Murder in the Cathedral- the Unthinkable, the Unacceptable

Back in the 1930’s when T S Eliot was writing his Nobel prize-winning play about the conflict between Henry II and his Archbishop, Thomas a Becket, a conflict that resulted in Becket’s death at the hands of four soldiers who may or may not have been carrying  out the King’s wishes, he picked a title that reflected the true horror of the situation. He called it “Murder in the Cathedral”.  A church or cathedral  is supposed to be a place of refuge. Unlike Becket, Father Freed was not murdered on the very altar, but for “cradle Catholics” like myself, the horror is palpable. I haven’t considered myself a Catholic since I was sixteen but you don’t have to be Catholic or Christian or religious in any vein in to be deeply disturbed by this crime and the death of an innocent man who by all accounts was a gift to the community.

Thank God there is a suspect in custody.  But we have already made the news on CNN and CBS and believe me,  there is no more efficient way to destroy the reputation of a city than a notorious murder.  Nor can we claim it’s the fault of the drug industry. No, this was an act of sheer evil, hard to comprehend but there it is. The candidates who seek office this year will all face the question: how do we combat evil in our midst while maintaining our civilization?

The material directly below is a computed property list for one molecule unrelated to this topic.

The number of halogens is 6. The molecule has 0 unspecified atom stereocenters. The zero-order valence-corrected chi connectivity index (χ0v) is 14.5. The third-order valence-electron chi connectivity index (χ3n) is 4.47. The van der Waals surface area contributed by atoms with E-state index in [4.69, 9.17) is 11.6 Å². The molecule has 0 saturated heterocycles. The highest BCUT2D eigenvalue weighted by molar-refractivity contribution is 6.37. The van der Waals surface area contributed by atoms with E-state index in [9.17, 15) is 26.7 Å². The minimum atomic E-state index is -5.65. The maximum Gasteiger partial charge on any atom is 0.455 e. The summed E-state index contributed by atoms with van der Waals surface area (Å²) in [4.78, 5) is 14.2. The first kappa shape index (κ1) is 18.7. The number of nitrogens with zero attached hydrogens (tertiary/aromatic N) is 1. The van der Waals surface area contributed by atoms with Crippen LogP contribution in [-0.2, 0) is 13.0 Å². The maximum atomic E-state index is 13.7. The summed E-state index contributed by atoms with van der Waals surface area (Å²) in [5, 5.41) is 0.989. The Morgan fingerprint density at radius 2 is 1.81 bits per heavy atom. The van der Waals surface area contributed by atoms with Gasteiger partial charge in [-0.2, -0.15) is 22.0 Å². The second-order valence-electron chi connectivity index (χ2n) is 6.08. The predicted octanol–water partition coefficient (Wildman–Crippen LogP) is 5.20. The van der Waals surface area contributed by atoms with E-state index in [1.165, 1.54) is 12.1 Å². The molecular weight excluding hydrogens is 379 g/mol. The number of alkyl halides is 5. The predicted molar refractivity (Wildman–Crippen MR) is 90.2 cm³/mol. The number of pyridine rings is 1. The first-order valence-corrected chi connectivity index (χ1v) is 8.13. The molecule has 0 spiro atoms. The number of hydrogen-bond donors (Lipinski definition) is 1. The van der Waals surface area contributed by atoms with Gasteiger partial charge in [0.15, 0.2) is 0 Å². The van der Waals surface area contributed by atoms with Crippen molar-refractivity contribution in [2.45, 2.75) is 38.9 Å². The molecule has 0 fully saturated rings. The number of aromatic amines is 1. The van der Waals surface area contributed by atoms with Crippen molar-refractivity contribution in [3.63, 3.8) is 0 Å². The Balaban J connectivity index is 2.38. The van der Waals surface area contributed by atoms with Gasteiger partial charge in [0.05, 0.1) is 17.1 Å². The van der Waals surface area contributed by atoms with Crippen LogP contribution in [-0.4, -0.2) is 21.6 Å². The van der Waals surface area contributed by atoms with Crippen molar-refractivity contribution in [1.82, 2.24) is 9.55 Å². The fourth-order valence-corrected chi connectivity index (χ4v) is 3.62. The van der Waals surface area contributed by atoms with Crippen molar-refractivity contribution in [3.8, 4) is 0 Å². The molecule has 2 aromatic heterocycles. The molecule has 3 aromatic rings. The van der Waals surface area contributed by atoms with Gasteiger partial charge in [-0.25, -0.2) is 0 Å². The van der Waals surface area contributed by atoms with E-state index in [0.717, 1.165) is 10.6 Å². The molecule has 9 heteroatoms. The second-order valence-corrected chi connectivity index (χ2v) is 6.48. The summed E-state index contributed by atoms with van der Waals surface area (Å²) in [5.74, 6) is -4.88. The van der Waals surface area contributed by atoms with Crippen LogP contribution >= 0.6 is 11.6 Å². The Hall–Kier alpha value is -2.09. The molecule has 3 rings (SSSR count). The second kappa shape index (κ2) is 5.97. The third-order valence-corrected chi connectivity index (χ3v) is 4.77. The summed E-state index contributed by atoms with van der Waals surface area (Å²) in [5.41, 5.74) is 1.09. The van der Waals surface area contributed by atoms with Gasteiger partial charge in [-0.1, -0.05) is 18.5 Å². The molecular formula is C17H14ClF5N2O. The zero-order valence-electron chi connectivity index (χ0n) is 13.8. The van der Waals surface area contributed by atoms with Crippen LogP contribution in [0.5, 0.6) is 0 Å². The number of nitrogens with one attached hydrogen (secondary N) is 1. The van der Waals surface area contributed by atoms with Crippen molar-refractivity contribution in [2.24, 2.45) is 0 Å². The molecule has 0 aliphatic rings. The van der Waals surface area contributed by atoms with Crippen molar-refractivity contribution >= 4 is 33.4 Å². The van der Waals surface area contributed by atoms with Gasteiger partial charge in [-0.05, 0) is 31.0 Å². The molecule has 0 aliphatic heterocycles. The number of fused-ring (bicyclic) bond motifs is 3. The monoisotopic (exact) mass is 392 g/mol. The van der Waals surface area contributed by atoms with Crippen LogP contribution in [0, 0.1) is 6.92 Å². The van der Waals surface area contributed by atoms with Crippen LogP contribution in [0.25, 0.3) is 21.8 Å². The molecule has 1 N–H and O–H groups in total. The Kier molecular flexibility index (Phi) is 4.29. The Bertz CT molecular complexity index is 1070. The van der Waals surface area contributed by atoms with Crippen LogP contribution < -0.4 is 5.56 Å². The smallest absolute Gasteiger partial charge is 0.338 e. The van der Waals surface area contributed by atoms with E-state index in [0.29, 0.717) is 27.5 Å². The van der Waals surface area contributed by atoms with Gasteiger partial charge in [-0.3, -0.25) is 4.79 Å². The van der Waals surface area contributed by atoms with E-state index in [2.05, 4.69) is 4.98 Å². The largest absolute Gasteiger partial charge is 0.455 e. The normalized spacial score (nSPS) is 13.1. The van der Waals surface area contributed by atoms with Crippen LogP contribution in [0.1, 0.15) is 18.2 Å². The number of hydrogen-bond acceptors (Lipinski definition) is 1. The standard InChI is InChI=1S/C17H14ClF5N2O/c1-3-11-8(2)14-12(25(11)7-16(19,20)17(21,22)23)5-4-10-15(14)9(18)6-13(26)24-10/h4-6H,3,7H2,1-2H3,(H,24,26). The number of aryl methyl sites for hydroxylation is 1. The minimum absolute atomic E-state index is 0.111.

The Catholic Church is a huge and powerful organization which has been so poorly governed in recent years that systematic child abuse has been tolerated. That seems to be changing due to the refreshing candor of the new Pope and hopefully he will stay in office long enough to make some real changes. I will never be a Catholic again but I heart this Pope and while all the usual second-guessing and faultfinding with the police has already started, let’s think about the ways to honor Father Freed, the Pope and each other.  The New Yorker’s year-end cover was a cartoon of the Pope making snow angels. Religion should have a sense of joy. Hard as it may be, it is our job to reclaim that. Even us nonbelievers.

As for me, I’m leaving my Christmas lights up a few days longer than usual.  I think a lot of people are. They provide that sense of joy. We could use it this year.